4 answers

What are your best strategies for pursuing an advanced degree and working at the same time?

Asked Seattle, Washington

I am interested in going back to grad school, but I am focused on my career path. At this point, it seems advantageous to continue developing my career experience, but soon I will need an advanced degree to continue my growth. Am I going to still get a meaningful master's degree experience with the online, accelerated master's degrees for professionals? Is it possible to work full time while getting a masters? Can I run a small side business without compromising my academic experience? #career-path #graduate-school #masters

4 answers

Ken’s Answer

Updated Cleveland, Ohio

The best way to find out - and possibly the most important way to find out - what you might want to do is to consult with your current employer. From my many years in Human Resources, I have found that many times an employer will assist with payment of an advanced degree if it will help the employee to be more valuable to the company. The employer might suggest what kind of program would most assist the employee and the company with the best interest of both in mind. That also will give you more of an idea of a career path to follow. Also, it might be a good idea to talk to members of your professional associations related to your career field to see what others might recommend. If you are unclear about your direction you might want to talk take an interest and aptitude test to verify how your personality traits relate to careers situations and proceed appropriately. The following are some tips which I have seen others apply successfully to advance their careers.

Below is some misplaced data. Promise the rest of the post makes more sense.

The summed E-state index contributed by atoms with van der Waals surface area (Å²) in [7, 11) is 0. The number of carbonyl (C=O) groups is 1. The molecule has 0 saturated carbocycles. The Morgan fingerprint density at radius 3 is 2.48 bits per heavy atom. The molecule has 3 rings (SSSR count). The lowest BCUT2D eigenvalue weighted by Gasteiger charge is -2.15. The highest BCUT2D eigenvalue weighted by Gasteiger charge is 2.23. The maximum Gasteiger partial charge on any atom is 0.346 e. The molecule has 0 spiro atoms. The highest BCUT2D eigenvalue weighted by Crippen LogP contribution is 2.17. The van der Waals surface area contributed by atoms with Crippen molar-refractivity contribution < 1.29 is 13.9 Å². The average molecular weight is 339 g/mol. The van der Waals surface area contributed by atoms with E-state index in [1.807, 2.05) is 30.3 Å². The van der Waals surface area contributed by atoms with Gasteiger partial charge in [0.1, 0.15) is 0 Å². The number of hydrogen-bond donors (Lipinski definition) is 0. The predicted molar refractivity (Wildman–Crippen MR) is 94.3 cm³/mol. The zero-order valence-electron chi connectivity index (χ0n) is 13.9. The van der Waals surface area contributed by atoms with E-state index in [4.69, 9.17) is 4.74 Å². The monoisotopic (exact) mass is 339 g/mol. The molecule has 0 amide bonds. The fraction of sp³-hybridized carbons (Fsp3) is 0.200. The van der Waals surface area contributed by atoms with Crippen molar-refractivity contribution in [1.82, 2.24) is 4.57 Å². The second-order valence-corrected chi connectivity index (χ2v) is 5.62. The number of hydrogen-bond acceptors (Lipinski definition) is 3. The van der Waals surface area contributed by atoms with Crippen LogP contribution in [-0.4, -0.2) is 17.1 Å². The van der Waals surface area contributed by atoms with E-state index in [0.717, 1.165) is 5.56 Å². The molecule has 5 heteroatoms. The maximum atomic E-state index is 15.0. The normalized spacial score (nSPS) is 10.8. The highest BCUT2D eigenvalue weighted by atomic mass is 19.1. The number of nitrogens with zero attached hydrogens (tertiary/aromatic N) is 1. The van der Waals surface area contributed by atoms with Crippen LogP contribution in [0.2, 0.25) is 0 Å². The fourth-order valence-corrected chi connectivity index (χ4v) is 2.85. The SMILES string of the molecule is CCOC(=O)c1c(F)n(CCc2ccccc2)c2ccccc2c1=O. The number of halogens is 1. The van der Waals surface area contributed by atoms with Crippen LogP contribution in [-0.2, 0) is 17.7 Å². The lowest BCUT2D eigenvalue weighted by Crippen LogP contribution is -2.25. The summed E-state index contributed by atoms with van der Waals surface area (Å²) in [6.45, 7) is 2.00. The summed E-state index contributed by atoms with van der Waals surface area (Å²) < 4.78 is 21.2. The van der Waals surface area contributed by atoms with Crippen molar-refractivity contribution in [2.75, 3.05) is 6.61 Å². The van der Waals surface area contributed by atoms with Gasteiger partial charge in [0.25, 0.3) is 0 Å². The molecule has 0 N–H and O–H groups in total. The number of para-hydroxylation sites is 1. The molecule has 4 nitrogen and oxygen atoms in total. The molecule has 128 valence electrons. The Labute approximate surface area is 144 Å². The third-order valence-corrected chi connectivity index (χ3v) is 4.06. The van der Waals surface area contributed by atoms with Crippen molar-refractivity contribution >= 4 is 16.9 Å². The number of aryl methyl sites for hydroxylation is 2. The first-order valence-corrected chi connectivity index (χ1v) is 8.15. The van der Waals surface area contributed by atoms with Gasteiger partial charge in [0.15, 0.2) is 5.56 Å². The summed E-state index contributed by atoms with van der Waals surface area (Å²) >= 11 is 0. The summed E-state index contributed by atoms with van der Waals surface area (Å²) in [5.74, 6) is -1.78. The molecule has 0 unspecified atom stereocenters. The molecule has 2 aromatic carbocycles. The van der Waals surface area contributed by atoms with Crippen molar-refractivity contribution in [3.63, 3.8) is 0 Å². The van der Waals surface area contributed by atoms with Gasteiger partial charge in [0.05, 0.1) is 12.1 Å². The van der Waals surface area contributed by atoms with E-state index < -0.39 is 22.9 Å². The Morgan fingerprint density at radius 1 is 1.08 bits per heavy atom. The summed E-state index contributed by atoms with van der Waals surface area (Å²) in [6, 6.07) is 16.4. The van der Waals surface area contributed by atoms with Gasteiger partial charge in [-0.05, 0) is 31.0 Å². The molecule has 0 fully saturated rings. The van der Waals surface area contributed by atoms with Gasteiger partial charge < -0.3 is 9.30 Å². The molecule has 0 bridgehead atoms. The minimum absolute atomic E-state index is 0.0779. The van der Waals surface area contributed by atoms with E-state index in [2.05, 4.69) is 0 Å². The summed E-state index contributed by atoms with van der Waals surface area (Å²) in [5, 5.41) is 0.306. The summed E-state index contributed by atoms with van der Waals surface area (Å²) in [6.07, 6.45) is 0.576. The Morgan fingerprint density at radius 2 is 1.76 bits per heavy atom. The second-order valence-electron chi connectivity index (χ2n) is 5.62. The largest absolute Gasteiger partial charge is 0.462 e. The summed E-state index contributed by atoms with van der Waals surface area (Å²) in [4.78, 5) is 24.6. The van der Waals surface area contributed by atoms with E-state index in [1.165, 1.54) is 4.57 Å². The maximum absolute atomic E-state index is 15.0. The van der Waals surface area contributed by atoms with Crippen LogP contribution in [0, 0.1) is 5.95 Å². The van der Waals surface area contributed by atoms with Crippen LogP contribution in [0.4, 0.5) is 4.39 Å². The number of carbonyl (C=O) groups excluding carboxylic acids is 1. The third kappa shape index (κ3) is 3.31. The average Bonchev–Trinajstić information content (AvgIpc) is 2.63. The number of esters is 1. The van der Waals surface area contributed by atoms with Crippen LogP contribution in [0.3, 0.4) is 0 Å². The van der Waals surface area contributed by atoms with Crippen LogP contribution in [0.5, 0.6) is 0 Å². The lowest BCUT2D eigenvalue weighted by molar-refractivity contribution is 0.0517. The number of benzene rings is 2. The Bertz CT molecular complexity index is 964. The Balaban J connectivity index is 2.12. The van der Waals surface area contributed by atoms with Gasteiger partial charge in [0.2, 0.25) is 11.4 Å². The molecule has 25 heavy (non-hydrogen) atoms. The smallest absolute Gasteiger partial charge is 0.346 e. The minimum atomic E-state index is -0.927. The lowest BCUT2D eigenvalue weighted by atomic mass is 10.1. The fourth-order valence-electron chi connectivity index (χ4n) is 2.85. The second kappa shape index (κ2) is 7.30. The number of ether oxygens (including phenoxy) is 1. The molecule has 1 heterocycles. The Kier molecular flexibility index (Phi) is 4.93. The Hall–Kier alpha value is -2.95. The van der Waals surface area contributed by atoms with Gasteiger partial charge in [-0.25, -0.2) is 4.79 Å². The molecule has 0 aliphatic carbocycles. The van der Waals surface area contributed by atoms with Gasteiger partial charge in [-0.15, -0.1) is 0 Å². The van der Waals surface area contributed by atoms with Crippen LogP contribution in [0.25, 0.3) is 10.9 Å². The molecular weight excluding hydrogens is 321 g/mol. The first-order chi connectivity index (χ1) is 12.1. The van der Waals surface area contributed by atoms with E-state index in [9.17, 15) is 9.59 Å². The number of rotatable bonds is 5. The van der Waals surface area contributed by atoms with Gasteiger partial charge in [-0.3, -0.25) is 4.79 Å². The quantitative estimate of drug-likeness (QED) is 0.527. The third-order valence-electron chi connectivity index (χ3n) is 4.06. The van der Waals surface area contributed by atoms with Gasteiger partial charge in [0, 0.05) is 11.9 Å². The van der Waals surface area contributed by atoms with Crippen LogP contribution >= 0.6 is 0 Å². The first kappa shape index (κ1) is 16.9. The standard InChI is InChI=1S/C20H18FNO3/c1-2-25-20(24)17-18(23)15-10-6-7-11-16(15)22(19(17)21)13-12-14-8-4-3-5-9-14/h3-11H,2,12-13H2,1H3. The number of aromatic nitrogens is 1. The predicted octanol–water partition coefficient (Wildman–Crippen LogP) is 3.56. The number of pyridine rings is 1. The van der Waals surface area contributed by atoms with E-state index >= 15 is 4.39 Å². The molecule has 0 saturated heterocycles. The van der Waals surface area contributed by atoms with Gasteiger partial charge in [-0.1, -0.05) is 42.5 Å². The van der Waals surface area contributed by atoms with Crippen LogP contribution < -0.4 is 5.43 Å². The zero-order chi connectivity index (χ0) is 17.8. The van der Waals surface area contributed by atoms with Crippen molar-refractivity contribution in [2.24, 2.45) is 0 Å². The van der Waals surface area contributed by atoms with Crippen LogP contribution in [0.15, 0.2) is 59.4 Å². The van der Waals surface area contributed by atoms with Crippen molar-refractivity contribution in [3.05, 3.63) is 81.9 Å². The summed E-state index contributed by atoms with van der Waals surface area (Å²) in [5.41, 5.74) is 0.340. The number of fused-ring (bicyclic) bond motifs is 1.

Ken recommends the following next steps:

  • Getting to know yourself and how your personality traits relate to people involved in various career opportunities is very important in your decision making process. During my many years in Human Resources and College Recruiting, I ran across too many students who had skipped this very important step and ended up in a job situation which for which they were not well suited. Selecting a career area is like buying a pair of shoes. First you have to be properly fitted for the correct size, and then you need to try on and walk in the various shoe options to determine which is fits the best and is most comfortable for you to wear. Following are some important steps which I developed during my career which have been helpful to many .